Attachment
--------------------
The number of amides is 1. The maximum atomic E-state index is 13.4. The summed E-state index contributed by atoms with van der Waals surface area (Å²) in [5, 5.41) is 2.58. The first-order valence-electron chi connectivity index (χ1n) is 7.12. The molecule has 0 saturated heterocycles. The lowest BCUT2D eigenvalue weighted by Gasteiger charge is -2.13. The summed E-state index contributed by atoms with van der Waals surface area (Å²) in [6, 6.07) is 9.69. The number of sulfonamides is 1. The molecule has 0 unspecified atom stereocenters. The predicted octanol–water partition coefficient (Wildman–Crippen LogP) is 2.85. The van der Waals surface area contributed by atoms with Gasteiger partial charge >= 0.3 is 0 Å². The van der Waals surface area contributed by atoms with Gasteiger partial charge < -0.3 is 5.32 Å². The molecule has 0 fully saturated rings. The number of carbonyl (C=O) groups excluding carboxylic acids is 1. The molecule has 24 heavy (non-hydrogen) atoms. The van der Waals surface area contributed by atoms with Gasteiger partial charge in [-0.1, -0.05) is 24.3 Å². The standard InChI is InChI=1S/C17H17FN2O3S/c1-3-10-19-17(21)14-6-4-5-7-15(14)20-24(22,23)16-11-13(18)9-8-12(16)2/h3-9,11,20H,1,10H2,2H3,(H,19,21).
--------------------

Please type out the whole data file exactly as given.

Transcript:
The number of amides is 1. The maximum atomic E-state index is 13.4. The summed E-state index contributed by atoms with van der Waals surface area (Å²) in [5, 5.41) is 2.58. The first-order valence-electron chi connectivity index (χ1n) is 7.12. The molecule has 0 saturated heterocycles. The lowest BCUT2D eigenvalue weighted by Gasteiger charge is -2.13. The summed E-state index contributed by atoms with van der Waals surface area (Å²) in [6, 6.07) is 9.69. The number of sulfonamides is 1. The molecule has 0 unspecified atom stereocenters. The predicted octanol–water partition coefficient (Wildman–Crippen LogP) is 2.85. The van der Waals surface area contributed by atoms with Gasteiger partial charge >= 0.3 is 0 Å². The van der Waals surface area contributed by atoms with Gasteiger partial charge < -0.3 is 5.32 Å². The molecule has 0 fully saturated rings. The number of carbonyl (C=O) groups excluding carboxylic acids is 1. The molecule has 24 heavy (non-hydrogen) atoms. The van der Waals surface area contributed by atoms with Gasteiger partial charge in [-0.1, -0.05) is 24.3 Å². The standard InChI is InChI=1S/C17H17FN2O3S/c1-3-10-19-17(21)14-6-4-5-7-15(14)20-24(22,23)16-11-13(18)9-8-12(16)2/h3-9,11,20H,1,10H2,2H3,(H,19,21).